Experience has shaped a multi-tool blackgrass strategy at Troston Farms in Suffolk, with crop productivity the key priority. CPM visits to find out how it’s developed and what part new chemistry will play.

Yield is king. Compromise that and you increase cost of production.

By Tom Allen-Stevens

You can see to a line where the Skyscraper winter wheat stops and the spring-sown Mulika starts. But it’s a job to tell which one looks the better crop.

“We drilled as much as we could late in the autumn, but in the end, I asked myself whether it was worth mauling in a winter wheat in late November and lost my nerve. We pulled the stumps and decided to come back in the spring,” says Edward Vipond.

We’re standing in his “failure field”, one he knows is bad for blackgrass. It’s been the site of bruising lessons that have helped shape a strategy against the grassweed across the 1500ha Troston Farms Edward manages near Bury St Edmunds, owned by the Claas family.

This year, as well as the two-tone wheat, there’s a tramline in the same field that’s received a pre-emergence dose of Luximo (cinmethylin), the new blackgrass herbicide from BASF – Troston Farms is one of four in the UK selected for the on-farm trials. The programme is part of the company’s wider Real Results initiative that involves around 50 farmers across the country who carry out tramline trials with the latest chemistry. This is compared with the farm’s standard best practice treatment and the results are put through a fair degree of scientific scrutiny to ensure a result that’s ‘real’.

CPM last visited in 2019 when the 28ha field was in spring beans. At that point, several patches of blackgrass were clearly evident in areas that hadn’t been sprayed out with glyphosate when the grassweed appeared in the previous wheat crop. Patch-spraying and roguing are part of the anti-blackgrass strategy, and Edward’s learned through experience not to skimp on areas treated.

With late October firmly fixed as the drilling date in autumn 2019 to allow enough time to flush out the problem, the weather closed in and forced Edward into a spring crop.

“It was the first year we hadn’t managed to drill our winter wheat and we put this field into spring barley. Generally, we struggle with spring cropping on our heavy land, but this crop performed – we sold it well and achieved a good margin. In terms of blackgrass control, it was a big win.

“The problem is that we applied the same process last autumn. We know to be patient and not drill a bad blackgrass field until mid-October, but it turned into a wet month. We finally got into it in mid-November, but that was scary late. We drilled as much of the field as we dared and then left it, coming back in the spring.”

Delayed drilling and rotation are two cornerstones of a strategy against blackgrass that’s keeping it under control. But Edward admits the cropping options he has are posing a challenge. “Oilseed rape has come out of the rotation – we don’t have a solution to cabbage stem flea beetle, despite trying a number of innovative methods. To grow it half-cocked is not an option,” he says.

“But we’re struggling to retain the white-straw percentage in the rotation, especially on the heavier land. Beans are great for the soil but only produce a good return once in every three years, and aren’t a good crop for blackgrass. Without OSR we’re working into a tighter band of autumn cultivations.”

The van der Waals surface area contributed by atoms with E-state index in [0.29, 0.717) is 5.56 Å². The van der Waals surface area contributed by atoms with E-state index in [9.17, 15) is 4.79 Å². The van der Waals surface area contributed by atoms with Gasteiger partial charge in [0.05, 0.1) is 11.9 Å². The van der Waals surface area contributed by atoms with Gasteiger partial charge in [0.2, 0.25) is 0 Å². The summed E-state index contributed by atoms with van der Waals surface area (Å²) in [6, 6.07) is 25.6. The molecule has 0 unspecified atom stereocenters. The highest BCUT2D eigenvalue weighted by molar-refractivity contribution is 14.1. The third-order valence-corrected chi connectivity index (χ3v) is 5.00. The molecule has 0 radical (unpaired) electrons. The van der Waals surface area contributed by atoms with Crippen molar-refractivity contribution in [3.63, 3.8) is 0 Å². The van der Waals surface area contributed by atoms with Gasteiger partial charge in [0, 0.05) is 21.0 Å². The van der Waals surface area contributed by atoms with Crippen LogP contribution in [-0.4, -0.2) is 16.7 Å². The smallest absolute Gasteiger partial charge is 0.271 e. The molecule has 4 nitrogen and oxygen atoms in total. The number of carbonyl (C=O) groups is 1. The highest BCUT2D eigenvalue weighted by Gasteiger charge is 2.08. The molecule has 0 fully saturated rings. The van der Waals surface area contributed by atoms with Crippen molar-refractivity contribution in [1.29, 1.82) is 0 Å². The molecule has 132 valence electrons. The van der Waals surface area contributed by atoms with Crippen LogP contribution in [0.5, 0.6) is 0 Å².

Edward carefully considers the risk associated with different cropping options. As well as heavy clay, the farm has lighter soils, including Breckland blow-away sand. Here, sugar beet and maize feature in the rotation – the latter grown for an anaerobic digester. This also receives whole-crop rye, which proves a good option for blackgrass control, he says.

“Maize and sugar beet are high risk on our light land. In 2017, for example, they yielded 62t/ha and more than 90t/ha respectively, returning a good margin. But in the drought of 2018, we achieved just 22t/ha and 58t/ha. The cost was no different and they’re expensive crops to grow – maize costs £340/ha not including fixed costs.”

One success story, however, has been sunflowers. Grown initially on a 6.5ha field of failed OSR in 2019, the crop now has an established place in the rotation with 40ha grown each year. “They cost just £56/ha to grow for the seed and one pre-em herbicide. There’s no fertiliser and the pollinators go mad for them. If the crop comes to nothing, that’s not a huge sum to lose. But I’ve a contract in place, linked to OSR, and the price went up £60/t this year. In terms of margin, the crop costs 8% of the growing costs of sugar beet and 13% of the growing costs of combining rye, keeping the cost of production fairly low,” says Edward.

With a late harvest, he recognises the crop’s not a solution for the heavier land – soil health is an aspect he won’t compromise. “Soil health and structure go hand-in-hand and if these aren’t looked after, the blackgrass burden builds. We routinely mole plough and much of the land receives pig manure to build organic matter. Cover crops are reserved for lighter soils as drilling into them on heavy land can cause more problems than they solve.”

When it comes to cultivations, Edward resists the move into direct drilling. “Yield is king. Compromise that and you increase cost of production. I’m aware there’s a pain barrier you go through as soils adjust but wonder if it’s worth the cost and whether it’s the right solution for heavy land.

“There’s also the aspect of surface compaction. I’m a believer in tramlinology, and we keep trafficking to a minimum, but there are always indents to take out.”

His cultivations are based on a Sumo Quattro and Väderstad Rexius Twin, with depth adjusted to the task in hand. The plough doesn’t feature on heavy land to keep buried blackgrass where it is – there have been costly mistakes in the past.

“We drill with a Väderstad Rapid, or switch to a Kverneland tine drill if conditions turn wet. If we want minimum disturbance, such as in the spring, we’ll take the discs out of play. But there’s nothing better on the market for seed placement, and establishment is such an important aspect, both for overall productivity and for blackgrass control,” says Edward.